Chocolate is an increasingly controversial treat. On the one hand, countries involved in the cultivation of cocoa beans can hardly be called rich, which affects the ethics of working conditions. On the other, the high levels of sugar and dairy repel anxious consumers, who rather choose a lower-calorie, lactose-free or vegetarian diet. The Happi brand responds to customer demand with oat milk-based, soy-free, gluten-free, and reduced-sugar chocolates and candies. In addition, the manufacturer buys ingredients directly, which makes it possible to track the cocoa’s path “from farm to bar.” The company knows exactly who grows its chocolate and how fair the farmers are rewarded for their honest labor.
The breakfast cereal shelf is mostly represented by children’s brands, with high carbohydrate content discouraging other age groups. The Magic Spoon brand invented ‘adult’ cereals: a product with a high protein content, unusual flavors, and ironic, modern design. Off Limits produces vegan healthy breakfast cereals and creates a whole community. Codes from the packs can be exchanged for merch with heroes from each pack, which also attracts the audience with nostalgia for their own childhood.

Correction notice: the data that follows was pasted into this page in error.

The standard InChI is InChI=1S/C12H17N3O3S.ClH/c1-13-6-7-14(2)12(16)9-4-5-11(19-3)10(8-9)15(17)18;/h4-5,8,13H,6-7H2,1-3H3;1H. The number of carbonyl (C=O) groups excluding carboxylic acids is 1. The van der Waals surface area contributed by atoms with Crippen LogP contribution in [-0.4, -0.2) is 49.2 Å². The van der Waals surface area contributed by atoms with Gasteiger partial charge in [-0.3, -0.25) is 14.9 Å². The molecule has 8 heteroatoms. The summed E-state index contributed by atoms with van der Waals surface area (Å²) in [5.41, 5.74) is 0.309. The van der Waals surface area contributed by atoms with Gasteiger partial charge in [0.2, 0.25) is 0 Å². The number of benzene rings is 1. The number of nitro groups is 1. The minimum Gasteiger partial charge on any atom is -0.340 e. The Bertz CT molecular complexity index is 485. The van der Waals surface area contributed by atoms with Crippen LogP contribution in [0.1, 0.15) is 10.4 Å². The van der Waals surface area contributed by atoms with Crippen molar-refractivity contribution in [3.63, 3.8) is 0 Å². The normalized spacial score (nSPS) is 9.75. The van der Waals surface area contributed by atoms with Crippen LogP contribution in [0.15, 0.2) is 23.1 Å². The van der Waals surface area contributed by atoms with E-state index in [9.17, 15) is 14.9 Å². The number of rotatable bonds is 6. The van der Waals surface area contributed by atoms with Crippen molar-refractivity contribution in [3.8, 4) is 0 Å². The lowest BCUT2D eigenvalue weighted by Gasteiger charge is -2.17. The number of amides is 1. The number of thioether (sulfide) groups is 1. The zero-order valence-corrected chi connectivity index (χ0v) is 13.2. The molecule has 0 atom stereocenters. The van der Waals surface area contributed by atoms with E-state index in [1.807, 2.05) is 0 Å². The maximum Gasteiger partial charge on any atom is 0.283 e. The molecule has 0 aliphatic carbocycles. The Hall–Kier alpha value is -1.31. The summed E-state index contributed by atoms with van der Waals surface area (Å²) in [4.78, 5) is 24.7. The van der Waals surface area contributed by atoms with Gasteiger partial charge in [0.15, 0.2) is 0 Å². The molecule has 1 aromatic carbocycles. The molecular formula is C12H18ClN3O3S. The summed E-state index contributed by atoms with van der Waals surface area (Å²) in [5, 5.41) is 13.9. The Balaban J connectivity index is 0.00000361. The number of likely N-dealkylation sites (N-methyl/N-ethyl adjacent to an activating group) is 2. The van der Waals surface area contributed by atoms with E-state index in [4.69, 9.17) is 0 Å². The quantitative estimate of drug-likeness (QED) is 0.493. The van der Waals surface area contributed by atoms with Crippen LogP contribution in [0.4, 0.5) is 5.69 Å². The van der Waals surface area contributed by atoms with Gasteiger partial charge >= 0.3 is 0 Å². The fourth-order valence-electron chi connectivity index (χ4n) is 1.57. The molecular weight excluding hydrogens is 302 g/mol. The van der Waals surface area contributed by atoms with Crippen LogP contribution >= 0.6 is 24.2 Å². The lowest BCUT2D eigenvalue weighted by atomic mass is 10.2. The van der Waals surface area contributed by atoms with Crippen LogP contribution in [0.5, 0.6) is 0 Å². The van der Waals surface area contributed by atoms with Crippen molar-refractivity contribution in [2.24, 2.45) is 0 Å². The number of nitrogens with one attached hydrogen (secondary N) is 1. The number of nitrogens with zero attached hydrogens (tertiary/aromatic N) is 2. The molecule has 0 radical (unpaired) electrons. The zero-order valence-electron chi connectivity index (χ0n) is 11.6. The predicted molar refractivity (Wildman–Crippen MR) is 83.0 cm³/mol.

Local consumption trends become more global. From niche and trendy start-ups, they inevitably penetrate into the business strategies of large industrial players, who are adapting healthier and more functional food trends to the mass market. In addition, it has an impact on marketing strategies and communications in all related categories.
The demand for more conscious consumption and additional value from any product will be satisfied at the global level not by small startups, but by large companies. In order to be closer to the consumer, they will have to adapt to the new game rules in a complex and diverse market, where the boundaries between “bad” and “healthy”, mainstream and trendy products are gradually disappearing.